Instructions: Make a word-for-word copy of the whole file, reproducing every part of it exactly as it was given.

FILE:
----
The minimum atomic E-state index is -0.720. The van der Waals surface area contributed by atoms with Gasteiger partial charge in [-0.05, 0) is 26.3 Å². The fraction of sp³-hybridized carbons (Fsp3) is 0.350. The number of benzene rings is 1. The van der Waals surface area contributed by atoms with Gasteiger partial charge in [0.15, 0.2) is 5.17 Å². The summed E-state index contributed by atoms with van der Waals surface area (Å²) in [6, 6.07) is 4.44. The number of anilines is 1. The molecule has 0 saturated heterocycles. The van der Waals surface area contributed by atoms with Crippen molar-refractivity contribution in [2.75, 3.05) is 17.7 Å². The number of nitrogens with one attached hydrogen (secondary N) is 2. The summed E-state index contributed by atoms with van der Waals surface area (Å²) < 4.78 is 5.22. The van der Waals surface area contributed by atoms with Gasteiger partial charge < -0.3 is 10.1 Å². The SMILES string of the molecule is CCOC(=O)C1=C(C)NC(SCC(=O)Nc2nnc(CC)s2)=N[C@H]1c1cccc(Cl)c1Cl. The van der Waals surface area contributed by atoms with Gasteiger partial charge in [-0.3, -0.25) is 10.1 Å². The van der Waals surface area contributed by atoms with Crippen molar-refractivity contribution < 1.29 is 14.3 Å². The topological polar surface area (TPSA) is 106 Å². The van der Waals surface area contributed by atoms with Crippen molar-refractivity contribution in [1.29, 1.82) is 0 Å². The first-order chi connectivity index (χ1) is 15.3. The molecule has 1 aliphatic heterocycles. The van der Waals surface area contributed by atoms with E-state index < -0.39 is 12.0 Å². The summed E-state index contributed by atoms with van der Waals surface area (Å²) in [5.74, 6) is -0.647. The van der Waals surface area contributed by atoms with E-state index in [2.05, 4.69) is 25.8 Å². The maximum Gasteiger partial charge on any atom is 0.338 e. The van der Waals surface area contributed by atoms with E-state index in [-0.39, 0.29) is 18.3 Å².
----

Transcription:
The minimum atomic E-state index is -0.720. The van der Waals surface area contributed by atoms with Gasteiger partial charge in [-0.05, 0) is 26.3 Å². The fraction of sp³-hybridized carbons (Fsp3) is 0.350. The number of benzene rings is 1. The van der Waals surface area contributed by atoms with Gasteiger partial charge in [0.15, 0.2) is 5.17 Å². The summed E-state index contributed by atoms with van der Waals surface area (Å²) in [6, 6.07) is 4.44. The number of anilines is 1. The molecule has 0 saturated heterocycles. The van der Waals surface area contributed by atoms with Crippen molar-refractivity contribution in [2.75, 3.05) is 17.7 Å². The number of nitrogens with one attached hydrogen (secondary N) is 2. The summed E-state index contributed by atoms with van der Waals surface area (Å²) < 4.78 is 5.22. The van der Waals surface area contributed by atoms with Gasteiger partial charge < -0.3 is 10.1 Å². The SMILES string of the molecule is CCOC(=O)C1=C(C)NC(SCC(=O)Nc2nnc(CC)s2)=N[C@H]1c1cccc(Cl)c1Cl. The van der Waals surface area contributed by atoms with Gasteiger partial charge in [-0.3, -0.25) is 10.1 Å². The van der Waals surface area contributed by atoms with Crippen molar-refractivity contribution < 1.29 is 14.3 Å². The topological polar surface area (TPSA) is 106 Å². The van der Waals surface area contributed by atoms with Crippen molar-refractivity contribution in [1.29, 1.82) is 0 Å². The first-order chi connectivity index (χ1) is 15.3. The molecule has 1 aliphatic heterocycles. The van der Waals surface area contributed by atoms with E-state index < -0.39 is 12.0 Å². The summed E-state index contributed by atoms with van der Waals surface area (Å²) in [5.74, 6) is -0.647. The van der Waals surface area contributed by atoms with E-state index in [2.05, 4.69) is 25.8 Å². The maximum Gasteiger partial charge on any atom is 0.338 e. The van der Waals surface area contributed by atoms with E-state index in [-0.39, 0.29) is 18.3 Å².